Mission: encourage and enlighten the minds of the disengaged youth in an underprivileged school in South London.
Resources: a love of the subject and only 6 weeks training…oh and blind optimism.
How hard can it be? Well judging by the number of phone call’s home in Thursday’s first episode…extremely.
Aside from the fact I’ve learnt that apparently we should be using the word “moist” as an insult now – according to the pupils of Archbishop Lanfranc School in Croydon- this show basically confirms what we already know. Schools are being filled with young, inexperienced teachers that have a sickening over-enthusiasm for their subject, but have limited training in applying that to a classroom situation full of 30 pupils who would rather be watching CBB or playing their PS4. These 6 top graduate teachers have been thrown in at the deep end, rather than a full teaching degree they only have 6 weeks training as part of the ‘teach first’ scheme run by an education charity – cue the onslaught of nervous breakdowns.
Generally from our own experience we can put teachers into boxes:
The “death-stare” ones.
The “chirpy/ has no clue what they’re going on about” ones.
The “wet sock” ones.
The “genuinely decent (firm- not strict, friendly – not a beg, and humour that masks the smart)” ones.
Take for example, Mr. Wallendahl’s Theology class aka. A “dull” one. Ellen Jones for the Independent takes a cheap shot in her review of the show by implying that Wallendahl’s privileged Oxford education meant he was alien to those that did not have the same ‘calm home lives’ and opportunities, which is what caused the issues in his lesson. Firstly, not all those at Oxford have ‘calm home lives’ or are disengaged with reality. Regardless, it does not have bearing on an inability to connect with others – that comes down to simple human understanding. Mr. Wallendahl accepted in this episode that “ultimately we all have backgrounds and we can’t change them,” and despite this he still managed to engage some of the class in his lesson. The issue lay in his unwillingness to persevere with the more challenging students; at the first sight of misbehaviour he went the tough love route and washed his hands off them because they were disengaged. Why is this? There could be a multitude of factors for why pupils mess about but in this case it didn’t look as if home life was the cause. Instead the teaching style was…well lacking in style – it was just downright boring, a dull monotonous tone, with no real enthusiasm. Contrast this to Claudenia, a 23-year-old science teacher, who literally started with an impressive bang in her year 7 class – but the young are easily amused and it takes a little more than exploding balloons to win over the year 9s.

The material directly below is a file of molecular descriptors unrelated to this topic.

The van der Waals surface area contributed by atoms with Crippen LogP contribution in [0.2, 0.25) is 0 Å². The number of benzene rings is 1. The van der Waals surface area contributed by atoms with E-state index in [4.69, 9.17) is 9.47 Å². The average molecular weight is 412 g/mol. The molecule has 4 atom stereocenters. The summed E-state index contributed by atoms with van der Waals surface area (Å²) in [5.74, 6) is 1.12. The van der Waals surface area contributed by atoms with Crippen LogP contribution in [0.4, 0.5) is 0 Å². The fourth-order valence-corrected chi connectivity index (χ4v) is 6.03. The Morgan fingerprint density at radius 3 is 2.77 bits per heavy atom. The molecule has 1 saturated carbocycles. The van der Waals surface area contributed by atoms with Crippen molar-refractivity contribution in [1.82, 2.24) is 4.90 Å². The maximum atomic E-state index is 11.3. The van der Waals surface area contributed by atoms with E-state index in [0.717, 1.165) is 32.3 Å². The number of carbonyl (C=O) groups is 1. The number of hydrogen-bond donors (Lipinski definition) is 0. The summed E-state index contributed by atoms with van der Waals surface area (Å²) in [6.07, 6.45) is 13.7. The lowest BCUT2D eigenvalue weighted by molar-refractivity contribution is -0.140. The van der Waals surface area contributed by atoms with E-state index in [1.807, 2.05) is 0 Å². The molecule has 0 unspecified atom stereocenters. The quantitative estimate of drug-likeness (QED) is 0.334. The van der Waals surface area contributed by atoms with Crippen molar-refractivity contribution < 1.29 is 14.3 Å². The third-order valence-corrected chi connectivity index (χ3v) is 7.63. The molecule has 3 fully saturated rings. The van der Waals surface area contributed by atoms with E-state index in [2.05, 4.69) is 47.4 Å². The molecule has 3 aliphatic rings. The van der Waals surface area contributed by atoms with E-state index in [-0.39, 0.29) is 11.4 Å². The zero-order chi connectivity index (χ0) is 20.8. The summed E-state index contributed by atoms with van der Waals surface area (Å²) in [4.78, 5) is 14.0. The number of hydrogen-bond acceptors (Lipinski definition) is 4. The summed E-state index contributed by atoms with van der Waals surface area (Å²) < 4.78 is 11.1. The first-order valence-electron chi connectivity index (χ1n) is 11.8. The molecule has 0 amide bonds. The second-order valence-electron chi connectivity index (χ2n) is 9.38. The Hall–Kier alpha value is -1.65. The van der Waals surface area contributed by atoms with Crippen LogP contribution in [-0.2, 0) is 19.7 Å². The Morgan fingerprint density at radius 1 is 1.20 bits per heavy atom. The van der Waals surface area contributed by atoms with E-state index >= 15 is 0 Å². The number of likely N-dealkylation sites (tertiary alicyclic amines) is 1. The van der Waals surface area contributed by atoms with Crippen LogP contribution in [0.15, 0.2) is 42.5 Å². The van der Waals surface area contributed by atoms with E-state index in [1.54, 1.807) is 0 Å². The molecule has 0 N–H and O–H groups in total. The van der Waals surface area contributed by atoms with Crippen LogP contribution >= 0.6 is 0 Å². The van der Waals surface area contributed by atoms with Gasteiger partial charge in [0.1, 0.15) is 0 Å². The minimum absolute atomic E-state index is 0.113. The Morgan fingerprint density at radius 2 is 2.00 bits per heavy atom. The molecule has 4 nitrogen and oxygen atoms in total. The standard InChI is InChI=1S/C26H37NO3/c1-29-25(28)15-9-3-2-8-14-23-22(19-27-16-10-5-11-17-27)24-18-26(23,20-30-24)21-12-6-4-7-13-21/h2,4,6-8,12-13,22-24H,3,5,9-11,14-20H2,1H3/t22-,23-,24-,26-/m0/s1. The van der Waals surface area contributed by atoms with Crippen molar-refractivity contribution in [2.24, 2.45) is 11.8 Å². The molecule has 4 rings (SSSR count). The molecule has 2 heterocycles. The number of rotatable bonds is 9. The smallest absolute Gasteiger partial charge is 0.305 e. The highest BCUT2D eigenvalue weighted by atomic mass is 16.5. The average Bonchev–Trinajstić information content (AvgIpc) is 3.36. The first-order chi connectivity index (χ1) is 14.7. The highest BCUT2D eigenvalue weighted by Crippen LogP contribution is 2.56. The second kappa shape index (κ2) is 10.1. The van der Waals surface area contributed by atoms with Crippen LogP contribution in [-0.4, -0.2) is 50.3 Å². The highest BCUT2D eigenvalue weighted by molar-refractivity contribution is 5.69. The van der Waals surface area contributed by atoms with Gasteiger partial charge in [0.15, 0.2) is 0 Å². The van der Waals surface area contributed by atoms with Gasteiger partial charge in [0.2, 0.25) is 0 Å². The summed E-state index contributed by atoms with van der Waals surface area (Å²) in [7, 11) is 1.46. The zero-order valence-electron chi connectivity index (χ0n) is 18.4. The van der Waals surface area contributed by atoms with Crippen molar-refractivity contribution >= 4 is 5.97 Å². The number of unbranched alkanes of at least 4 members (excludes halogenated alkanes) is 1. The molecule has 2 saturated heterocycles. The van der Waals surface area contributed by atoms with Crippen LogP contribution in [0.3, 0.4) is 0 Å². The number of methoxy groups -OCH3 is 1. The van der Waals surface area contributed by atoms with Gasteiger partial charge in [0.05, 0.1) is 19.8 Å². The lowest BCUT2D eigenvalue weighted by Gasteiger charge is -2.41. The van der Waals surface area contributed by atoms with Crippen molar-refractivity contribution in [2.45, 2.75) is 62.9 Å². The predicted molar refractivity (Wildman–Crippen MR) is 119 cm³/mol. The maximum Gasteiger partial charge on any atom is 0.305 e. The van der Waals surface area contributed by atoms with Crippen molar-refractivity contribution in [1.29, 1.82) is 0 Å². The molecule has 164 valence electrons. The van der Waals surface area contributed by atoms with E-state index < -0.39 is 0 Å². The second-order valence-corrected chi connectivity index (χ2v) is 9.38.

This show has raised a lot of questions about what I perceive good teaching to actually be. It isn’t just about the love of a subject to will you through; it’s also the experience to control a class and to also encourage those that don’t see it as beneficial or interesting, to take it seriously, which leads me to my next point – the students. Whether we like to admit it or not, a lot of pupils are disengaged, especially in comprehensive state schools where no money has been spent on your education or hours of training for 11+ exams – the government says you have to be here, so here you will be. This programme might actually do some good in showing the ugly truths in our education system and how best to deal with them, such as the fact these pupils are out right telling their teachers, No I didn’t put any effort into this work and there’s nothing you can say to make me care. I feel that there needs to be an education in the importance of education. The pupils in this episode didn’t seem to recognise the worth of learning and what it can offer. Is this because they don’t have a clear role model? Have they no examples of where hard work has reaped rewards? Is it just about getting the grades or do they see what lies beyond this? Towards the end of the show I kept thinking about what will happen to those that leave the ‘school life bubble’ at the end of year 11 and face the real world? For those with no qualifications harsh reality will dawn on them very quickly, whereas those that paid attention that little bit more will have a world of prospects waiting for them because of it. I am interested to see how well these pupils and teachers interact in the upcoming episodes and whether or not a harmonious balance is struck, grades are achieved and young minds inspired.
PHOTOS// express, teachfirst